Some are so archaic they grow horizontally and need supporting with piles of rocks. But even these ancient eccentrics continue to thrive and produce fruit. And as I sit and savor their liquid offerings, some sweet, some peppery, others grassy and citrusy, I feel time slowing right down until it seems to only move sideways, as creakily and imperceptibly as Masseria Brancati’s oldest olive trees.
Susan Van Allen: Ciao. Susan Van Allen, author of 100 Places in Italy Every Woman Should Go. When I dream of Italy, I dream of Spaccanapoli, in Naples historic center, the bella citta, where the locals are there smiling to greet me with their hands flying through the air and their music. And there’s sfogliatella, an artisan workshop where creche figures have been made for over a hundred years. And I’d land in a pizzeria, and order a margherita made in a wood-burning oven. Paradiso.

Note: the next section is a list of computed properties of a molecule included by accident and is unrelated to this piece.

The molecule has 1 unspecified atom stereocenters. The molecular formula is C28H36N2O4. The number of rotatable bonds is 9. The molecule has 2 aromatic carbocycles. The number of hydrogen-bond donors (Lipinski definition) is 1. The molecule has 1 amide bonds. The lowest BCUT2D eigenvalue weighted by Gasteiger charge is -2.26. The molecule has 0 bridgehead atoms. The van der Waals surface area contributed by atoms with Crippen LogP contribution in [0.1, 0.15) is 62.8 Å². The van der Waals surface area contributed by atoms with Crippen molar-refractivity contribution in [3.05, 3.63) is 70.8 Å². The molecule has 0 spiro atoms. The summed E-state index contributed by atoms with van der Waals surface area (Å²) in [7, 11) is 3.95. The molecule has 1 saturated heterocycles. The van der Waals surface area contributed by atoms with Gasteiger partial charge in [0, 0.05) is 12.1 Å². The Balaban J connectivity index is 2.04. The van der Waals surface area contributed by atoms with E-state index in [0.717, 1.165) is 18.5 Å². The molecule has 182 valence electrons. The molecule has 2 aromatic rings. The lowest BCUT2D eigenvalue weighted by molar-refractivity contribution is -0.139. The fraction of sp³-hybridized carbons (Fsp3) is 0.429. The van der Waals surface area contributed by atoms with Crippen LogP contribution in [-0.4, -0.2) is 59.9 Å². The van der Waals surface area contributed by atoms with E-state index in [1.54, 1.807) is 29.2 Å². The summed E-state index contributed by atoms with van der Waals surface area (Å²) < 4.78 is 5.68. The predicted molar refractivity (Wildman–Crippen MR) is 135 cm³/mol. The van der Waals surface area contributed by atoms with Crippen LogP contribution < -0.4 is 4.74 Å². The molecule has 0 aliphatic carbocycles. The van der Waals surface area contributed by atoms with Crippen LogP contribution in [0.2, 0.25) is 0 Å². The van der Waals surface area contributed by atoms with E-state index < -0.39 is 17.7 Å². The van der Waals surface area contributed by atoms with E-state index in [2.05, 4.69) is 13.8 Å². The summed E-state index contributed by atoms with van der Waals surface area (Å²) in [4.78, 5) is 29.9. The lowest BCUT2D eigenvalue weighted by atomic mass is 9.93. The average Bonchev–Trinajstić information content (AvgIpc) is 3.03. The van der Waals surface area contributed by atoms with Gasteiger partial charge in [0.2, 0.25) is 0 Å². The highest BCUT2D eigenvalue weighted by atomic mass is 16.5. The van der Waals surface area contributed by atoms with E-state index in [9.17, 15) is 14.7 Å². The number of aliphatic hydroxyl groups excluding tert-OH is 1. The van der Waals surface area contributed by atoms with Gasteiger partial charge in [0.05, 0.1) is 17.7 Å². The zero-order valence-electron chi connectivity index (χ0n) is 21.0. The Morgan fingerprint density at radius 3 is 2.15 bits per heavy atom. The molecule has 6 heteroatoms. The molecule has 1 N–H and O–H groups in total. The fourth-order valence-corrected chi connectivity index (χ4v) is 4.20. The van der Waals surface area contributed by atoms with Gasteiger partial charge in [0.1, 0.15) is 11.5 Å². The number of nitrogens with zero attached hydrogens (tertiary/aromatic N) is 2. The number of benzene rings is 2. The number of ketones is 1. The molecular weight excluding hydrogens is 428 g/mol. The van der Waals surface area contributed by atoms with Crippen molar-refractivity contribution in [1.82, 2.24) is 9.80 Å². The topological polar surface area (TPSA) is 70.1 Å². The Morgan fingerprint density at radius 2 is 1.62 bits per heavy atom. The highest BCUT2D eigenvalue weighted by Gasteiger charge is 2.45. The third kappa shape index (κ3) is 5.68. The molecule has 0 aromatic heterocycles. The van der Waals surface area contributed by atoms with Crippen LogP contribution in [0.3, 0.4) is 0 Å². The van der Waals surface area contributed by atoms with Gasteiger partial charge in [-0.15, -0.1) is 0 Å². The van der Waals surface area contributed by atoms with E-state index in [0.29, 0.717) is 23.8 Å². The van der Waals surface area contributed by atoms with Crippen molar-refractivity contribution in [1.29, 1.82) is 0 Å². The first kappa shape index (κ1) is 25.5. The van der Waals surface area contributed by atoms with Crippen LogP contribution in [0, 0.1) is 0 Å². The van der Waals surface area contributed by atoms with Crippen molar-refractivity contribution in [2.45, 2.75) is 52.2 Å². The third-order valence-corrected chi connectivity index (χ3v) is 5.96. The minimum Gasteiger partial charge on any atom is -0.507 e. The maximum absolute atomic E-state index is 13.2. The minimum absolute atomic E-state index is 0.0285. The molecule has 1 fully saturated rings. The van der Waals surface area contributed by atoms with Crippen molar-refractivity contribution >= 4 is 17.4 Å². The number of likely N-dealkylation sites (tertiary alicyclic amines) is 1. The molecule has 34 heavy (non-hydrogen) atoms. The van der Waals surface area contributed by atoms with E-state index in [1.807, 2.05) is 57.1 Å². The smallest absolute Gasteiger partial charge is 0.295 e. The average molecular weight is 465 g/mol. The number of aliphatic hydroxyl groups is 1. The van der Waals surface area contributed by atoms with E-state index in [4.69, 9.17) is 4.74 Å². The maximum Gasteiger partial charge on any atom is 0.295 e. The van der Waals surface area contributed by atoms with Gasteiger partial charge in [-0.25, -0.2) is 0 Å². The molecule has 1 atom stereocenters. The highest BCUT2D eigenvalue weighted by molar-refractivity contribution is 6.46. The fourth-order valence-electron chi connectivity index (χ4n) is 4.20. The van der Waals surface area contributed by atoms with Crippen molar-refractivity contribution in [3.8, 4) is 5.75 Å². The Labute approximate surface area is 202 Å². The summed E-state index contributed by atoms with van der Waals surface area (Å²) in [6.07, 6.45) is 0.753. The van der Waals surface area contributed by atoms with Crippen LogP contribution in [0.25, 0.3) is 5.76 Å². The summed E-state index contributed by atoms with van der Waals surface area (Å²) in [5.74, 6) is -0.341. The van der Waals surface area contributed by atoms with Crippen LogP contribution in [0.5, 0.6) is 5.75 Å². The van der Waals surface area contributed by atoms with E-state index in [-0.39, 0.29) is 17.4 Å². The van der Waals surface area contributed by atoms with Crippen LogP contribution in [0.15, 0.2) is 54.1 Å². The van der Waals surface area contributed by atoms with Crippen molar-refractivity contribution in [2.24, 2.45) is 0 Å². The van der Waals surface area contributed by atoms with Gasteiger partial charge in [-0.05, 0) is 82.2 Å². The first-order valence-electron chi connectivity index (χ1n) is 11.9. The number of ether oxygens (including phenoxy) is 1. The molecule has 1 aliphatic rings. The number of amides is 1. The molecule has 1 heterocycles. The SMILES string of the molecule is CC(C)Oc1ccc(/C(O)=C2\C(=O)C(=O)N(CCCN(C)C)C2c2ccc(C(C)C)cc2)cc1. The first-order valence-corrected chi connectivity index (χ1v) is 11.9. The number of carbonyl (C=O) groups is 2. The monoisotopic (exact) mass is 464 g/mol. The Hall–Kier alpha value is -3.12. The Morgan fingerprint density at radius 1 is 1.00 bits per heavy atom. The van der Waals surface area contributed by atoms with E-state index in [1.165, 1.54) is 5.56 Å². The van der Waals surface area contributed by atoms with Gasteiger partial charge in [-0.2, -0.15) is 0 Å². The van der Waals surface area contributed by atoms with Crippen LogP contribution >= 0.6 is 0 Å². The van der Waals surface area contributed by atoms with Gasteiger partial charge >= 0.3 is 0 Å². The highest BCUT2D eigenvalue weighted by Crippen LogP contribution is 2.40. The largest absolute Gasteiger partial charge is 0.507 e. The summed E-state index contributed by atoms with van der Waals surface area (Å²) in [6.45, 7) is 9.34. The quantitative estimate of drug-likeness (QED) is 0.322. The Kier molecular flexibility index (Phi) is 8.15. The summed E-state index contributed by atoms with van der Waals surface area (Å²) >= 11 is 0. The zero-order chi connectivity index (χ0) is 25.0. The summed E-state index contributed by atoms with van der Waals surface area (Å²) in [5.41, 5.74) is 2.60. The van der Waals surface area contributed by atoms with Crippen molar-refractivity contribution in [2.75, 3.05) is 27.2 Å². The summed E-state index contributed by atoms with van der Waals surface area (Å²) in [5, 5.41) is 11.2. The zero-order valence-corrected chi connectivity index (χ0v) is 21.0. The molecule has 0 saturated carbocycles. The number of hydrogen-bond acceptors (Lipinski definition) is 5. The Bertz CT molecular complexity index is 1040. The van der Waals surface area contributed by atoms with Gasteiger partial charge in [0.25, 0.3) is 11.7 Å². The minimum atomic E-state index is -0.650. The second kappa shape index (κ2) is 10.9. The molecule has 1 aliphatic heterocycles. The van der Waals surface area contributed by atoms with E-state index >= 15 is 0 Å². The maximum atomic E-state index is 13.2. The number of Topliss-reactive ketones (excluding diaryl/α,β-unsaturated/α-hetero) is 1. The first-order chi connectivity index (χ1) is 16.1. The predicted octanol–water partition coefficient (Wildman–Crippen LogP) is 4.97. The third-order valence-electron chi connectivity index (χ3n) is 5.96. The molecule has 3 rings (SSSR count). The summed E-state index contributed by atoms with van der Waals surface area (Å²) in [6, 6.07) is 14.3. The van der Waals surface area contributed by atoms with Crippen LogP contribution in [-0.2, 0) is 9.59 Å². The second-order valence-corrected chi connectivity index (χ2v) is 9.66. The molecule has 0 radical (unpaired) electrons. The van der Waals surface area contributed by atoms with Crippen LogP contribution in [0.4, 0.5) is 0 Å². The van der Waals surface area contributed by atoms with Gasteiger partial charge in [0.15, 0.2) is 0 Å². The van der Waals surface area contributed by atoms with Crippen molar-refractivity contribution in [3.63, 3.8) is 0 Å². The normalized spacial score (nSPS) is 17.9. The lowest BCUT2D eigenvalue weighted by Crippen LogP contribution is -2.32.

Joan Amatuzio: Hello, I’m Joan Amatuzio. when I dream of Italy, I dream of soulful surprises. Some say the heart of Italy is found in the stars, but the soul of Italy is found in the unfettered, unabashed, proud people. They’re the locals who gather every morning in the piazzas and the shopkeepers. And you don’t need to speak fluent Italian to make a soulful connection. I found this to be true on a dazzling day in Positano. When I stopped at a roadside fruit stand, I attempt to ask for assistance with my limited knowledge of the language, when a small statured woman comes toward me, waving her arms wildly, motioning to me. Her large dark eyes are flashing a look. It’s like a scene unfolding in a dramatic play. She’s shouting loudly, “You don’t need to speak the language. Use your arms like this,” and she’s swishing and sweeping her arms like a broom. She continues, “Use your eyes and use your hands.” There’s laughter, a lot of laughter by all. It’s what I love about Italy. It’s the people, their spirit. It’s the soul of Italy.